Objectives: Perioperative temperature has been suggested to be a marker of an immune reaction against allograft valves. We explored whether there is an association between perioperative temperature and pulmonary allograft valve function or the development of anti-HLA antibodies. Methods: The highest temperature on each of the first five postoperative days was extracted from the records of 211 patients (79% male, mean age 45 ± 14 years) who had had a Ross operation. For further analysis, the area under the temperature curve of each patient was calculated and then tested for correlations with valve function. Two echocardiographic measurements, which were approximately 5 years apart from each other, were analyzed. In a subgroup of 160 and 100 patients, respectively, anti-HLA class I and II antibodies were measured and also tested for an association with perioperative temperature. Results: After a median of 0.9 years, we observed a weak, but statistically significant correlation between perioperative temperature and the transvalvular pressure gradients (r=0.20, p=0.005). However, there was no such association after a median of 6.1 years, and there was no association with the grade of regurgitation at any time. The development of anti-HLA antibodies also appears not to correlate with perioperative temperature. Conclusions: This study suggests that there is no important association between the temperature recorded during the first few postoperative days and the function or fate of pulmonary allograft valves or the development of anti-HLA antibodies.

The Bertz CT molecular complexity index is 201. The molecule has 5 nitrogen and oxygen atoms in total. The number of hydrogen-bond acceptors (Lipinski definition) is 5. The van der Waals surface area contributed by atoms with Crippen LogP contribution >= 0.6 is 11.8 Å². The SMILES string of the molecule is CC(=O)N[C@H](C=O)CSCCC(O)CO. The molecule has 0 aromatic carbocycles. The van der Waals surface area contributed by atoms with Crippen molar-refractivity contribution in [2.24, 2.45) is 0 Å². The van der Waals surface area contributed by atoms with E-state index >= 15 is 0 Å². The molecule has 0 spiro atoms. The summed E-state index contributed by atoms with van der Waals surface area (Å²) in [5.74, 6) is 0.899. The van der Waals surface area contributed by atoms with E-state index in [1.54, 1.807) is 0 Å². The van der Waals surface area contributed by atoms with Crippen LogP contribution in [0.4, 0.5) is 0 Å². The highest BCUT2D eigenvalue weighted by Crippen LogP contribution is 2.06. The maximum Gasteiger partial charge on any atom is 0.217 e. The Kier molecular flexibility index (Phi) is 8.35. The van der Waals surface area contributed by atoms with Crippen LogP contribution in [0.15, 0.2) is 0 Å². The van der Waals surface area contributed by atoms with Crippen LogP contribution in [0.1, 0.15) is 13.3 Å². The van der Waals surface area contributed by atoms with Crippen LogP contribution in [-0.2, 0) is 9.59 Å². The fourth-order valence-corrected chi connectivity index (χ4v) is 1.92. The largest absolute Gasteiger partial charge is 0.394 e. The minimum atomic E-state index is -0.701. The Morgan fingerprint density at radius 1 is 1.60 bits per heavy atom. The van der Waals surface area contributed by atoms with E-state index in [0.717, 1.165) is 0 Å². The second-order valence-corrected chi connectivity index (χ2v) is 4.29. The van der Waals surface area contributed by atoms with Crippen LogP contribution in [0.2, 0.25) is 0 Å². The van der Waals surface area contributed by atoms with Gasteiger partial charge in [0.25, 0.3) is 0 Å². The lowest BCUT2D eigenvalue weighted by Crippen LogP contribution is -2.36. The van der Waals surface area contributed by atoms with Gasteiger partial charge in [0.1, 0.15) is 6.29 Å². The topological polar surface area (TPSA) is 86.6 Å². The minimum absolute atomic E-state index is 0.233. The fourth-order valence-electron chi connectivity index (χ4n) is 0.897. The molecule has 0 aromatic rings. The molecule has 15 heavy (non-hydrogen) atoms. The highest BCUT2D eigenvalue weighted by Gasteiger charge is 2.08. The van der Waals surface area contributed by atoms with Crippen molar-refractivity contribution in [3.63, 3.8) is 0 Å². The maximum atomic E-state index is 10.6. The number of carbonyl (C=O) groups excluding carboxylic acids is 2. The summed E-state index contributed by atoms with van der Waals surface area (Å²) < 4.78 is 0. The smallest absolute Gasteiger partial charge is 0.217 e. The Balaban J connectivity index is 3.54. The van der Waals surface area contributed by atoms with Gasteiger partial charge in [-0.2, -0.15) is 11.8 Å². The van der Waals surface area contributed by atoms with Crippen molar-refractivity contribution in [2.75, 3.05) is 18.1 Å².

|Journal||Applied Cardiopulmonary Pathophysiology|
|Number of pages||6|
|Publication status||Published - 14.04.2010|